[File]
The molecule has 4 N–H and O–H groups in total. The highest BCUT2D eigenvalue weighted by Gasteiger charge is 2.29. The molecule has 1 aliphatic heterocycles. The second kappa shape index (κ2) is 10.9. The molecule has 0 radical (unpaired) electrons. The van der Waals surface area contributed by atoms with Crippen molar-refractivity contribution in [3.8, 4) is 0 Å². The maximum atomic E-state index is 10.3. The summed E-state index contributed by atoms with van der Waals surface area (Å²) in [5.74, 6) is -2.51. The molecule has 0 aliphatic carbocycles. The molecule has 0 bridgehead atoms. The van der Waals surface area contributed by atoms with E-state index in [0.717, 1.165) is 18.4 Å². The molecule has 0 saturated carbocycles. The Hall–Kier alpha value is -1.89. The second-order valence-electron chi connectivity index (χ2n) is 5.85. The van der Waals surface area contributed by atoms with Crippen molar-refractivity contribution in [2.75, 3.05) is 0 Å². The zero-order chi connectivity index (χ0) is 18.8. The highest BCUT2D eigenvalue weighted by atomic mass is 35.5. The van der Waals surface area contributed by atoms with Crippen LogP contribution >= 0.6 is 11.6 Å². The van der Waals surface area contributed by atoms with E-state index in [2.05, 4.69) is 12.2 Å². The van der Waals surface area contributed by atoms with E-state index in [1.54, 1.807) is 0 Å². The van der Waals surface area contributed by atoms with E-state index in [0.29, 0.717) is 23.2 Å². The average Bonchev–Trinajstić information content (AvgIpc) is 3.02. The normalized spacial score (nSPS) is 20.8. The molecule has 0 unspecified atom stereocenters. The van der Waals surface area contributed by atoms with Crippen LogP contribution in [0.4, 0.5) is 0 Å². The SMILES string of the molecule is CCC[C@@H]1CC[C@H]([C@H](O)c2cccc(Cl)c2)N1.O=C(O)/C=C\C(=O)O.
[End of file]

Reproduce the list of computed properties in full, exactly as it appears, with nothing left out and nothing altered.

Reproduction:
The molecule has 4 N–H and O–H groups in total. The highest BCUT2D eigenvalue weighted by Gasteiger charge is 2.29. The molecule has 1 aliphatic heterocycles. The second kappa shape index (κ2) is 10.9. The molecule has 0 radical (unpaired) electrons. The van der Waals surface area contributed by atoms with Crippen molar-refractivity contribution in [3.8, 4) is 0 Å². The maximum atomic E-state index is 10.3. The summed E-state index contributed by atoms with van der Waals surface area (Å²) in [5.74, 6) is -2.51. The molecule has 0 aliphatic carbocycles. The molecule has 0 bridgehead atoms. The van der Waals surface area contributed by atoms with E-state index in [0.717, 1.165) is 18.4 Å². The molecule has 0 saturated carbocycles. The Hall–Kier alpha value is -1.89. The second-order valence-electron chi connectivity index (χ2n) is 5.85. The van der Waals surface area contributed by atoms with Crippen molar-refractivity contribution in [2.75, 3.05) is 0 Å². The zero-order chi connectivity index (χ0) is 18.8. The highest BCUT2D eigenvalue weighted by atomic mass is 35.5. The van der Waals surface area contributed by atoms with Crippen LogP contribution >= 0.6 is 11.6 Å². The van der Waals surface area contributed by atoms with E-state index in [2.05, 4.69) is 12.2 Å². The van der Waals surface area contributed by atoms with E-state index in [1.54, 1.807) is 0 Å². The van der Waals surface area contributed by atoms with E-state index in [0.29, 0.717) is 23.2 Å². The average Bonchev–Trinajstić information content (AvgIpc) is 3.02. The normalized spacial score (nSPS) is 20.8. The molecule has 0 unspecified atom stereocenters. The van der Waals surface area contributed by atoms with Crippen LogP contribution in [0.4, 0.5) is 0 Å². The SMILES string of the molecule is CCC[C@@H]1CC[C@H]([C@H](O)c2cccc(Cl)c2)N1.O=C(O)/C=C\C(=O)O.